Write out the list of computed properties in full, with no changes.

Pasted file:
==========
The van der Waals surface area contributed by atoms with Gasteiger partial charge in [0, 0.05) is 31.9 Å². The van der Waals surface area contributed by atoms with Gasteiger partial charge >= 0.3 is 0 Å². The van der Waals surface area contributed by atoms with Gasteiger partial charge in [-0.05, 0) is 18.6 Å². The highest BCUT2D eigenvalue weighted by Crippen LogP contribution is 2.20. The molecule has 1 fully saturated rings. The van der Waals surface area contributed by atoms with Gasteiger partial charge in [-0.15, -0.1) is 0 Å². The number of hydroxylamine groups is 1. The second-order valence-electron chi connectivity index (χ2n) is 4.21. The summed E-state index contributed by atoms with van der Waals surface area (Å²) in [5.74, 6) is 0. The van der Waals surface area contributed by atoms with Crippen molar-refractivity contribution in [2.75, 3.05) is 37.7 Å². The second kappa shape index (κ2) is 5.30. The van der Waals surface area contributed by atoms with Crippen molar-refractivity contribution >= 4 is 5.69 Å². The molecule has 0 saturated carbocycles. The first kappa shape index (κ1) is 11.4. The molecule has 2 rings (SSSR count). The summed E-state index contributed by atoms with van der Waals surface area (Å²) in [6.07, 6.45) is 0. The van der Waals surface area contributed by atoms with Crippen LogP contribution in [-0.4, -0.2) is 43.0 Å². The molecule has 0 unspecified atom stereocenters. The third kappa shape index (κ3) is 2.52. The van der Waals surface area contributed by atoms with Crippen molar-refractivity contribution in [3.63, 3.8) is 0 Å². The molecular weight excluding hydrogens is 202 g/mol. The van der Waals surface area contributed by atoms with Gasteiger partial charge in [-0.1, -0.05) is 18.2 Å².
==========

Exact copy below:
The van der Waals surface area contributed by atoms with Gasteiger partial charge in [0, 0.05) is 31.9 Å². The van der Waals surface area contributed by atoms with Gasteiger partial charge >= 0.3 is 0 Å². The van der Waals surface area contributed by atoms with Gasteiger partial charge in [-0.05, 0) is 18.6 Å². The highest BCUT2D eigenvalue weighted by Crippen LogP contribution is 2.20. The molecule has 1 fully saturated rings. The van der Waals surface area contributed by atoms with Gasteiger partial charge in [-0.15, -0.1) is 0 Å². The number of hydroxylamine groups is 1. The second-order valence-electron chi connectivity index (χ2n) is 4.21. The summed E-state index contributed by atoms with van der Waals surface area (Å²) in [5.74, 6) is 0. The van der Waals surface area contributed by atoms with Crippen molar-refractivity contribution in [2.75, 3.05) is 37.7 Å². The second kappa shape index (κ2) is 5.30. The van der Waals surface area contributed by atoms with Crippen molar-refractivity contribution >= 4 is 5.69 Å². The molecule has 0 saturated carbocycles. The first kappa shape index (κ1) is 11.4. The molecule has 2 rings (SSSR count). The summed E-state index contributed by atoms with van der Waals surface area (Å²) in [6.07, 6.45) is 0. The van der Waals surface area contributed by atoms with Crippen LogP contribution in [-0.4, -0.2) is 43.0 Å². The molecule has 0 unspecified atom stereocenters. The third kappa shape index (κ3) is 2.52. The van der Waals surface area contributed by atoms with Crippen molar-refractivity contribution in [3.63, 3.8) is 0 Å². The molecular weight excluding hydrogens is 202 g/mol. The van der Waals surface area contributed by atoms with Gasteiger partial charge in [-0.1, -0.05) is 18.2 Å².